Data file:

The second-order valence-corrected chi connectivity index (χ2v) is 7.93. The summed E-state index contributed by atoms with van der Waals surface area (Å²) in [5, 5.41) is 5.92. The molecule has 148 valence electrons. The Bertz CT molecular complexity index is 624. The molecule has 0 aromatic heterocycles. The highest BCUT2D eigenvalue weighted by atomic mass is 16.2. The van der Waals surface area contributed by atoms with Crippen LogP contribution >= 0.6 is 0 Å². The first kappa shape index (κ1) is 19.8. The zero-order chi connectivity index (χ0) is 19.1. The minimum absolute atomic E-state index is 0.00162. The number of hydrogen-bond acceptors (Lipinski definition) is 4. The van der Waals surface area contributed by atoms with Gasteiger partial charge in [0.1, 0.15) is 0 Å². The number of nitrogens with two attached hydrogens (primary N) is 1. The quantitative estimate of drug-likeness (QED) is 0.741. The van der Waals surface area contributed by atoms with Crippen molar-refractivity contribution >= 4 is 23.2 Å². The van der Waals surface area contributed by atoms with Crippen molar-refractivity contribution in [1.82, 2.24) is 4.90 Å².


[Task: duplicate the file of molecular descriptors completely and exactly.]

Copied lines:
The second-order valence-corrected chi connectivity index (χ2v) is 7.93. The summed E-state index contributed by atoms with van der Waals surface area (Å²) in [5, 5.41) is 5.92. The molecule has 148 valence electrons. The Bertz CT molecular complexity index is 624. The molecule has 0 aromatic heterocycles. The highest BCUT2D eigenvalue weighted by atomic mass is 16.2. The van der Waals surface area contributed by atoms with Crippen LogP contribution >= 0.6 is 0 Å². The first kappa shape index (κ1) is 19.8. The zero-order chi connectivity index (χ0) is 19.1. The minimum absolute atomic E-state index is 0.00162. The number of hydrogen-bond acceptors (Lipinski definition) is 4. The van der Waals surface area contributed by atoms with Gasteiger partial charge in [0.1, 0.15) is 0 Å². The number of nitrogens with two attached hydrogens (primary N) is 1. The quantitative estimate of drug-likeness (QED) is 0.741. The van der Waals surface area contributed by atoms with Crippen molar-refractivity contribution >= 4 is 23.2 Å². The van der Waals surface area contributed by atoms with Crippen molar-refractivity contribution in [1.82, 2.24) is 4.90 Å².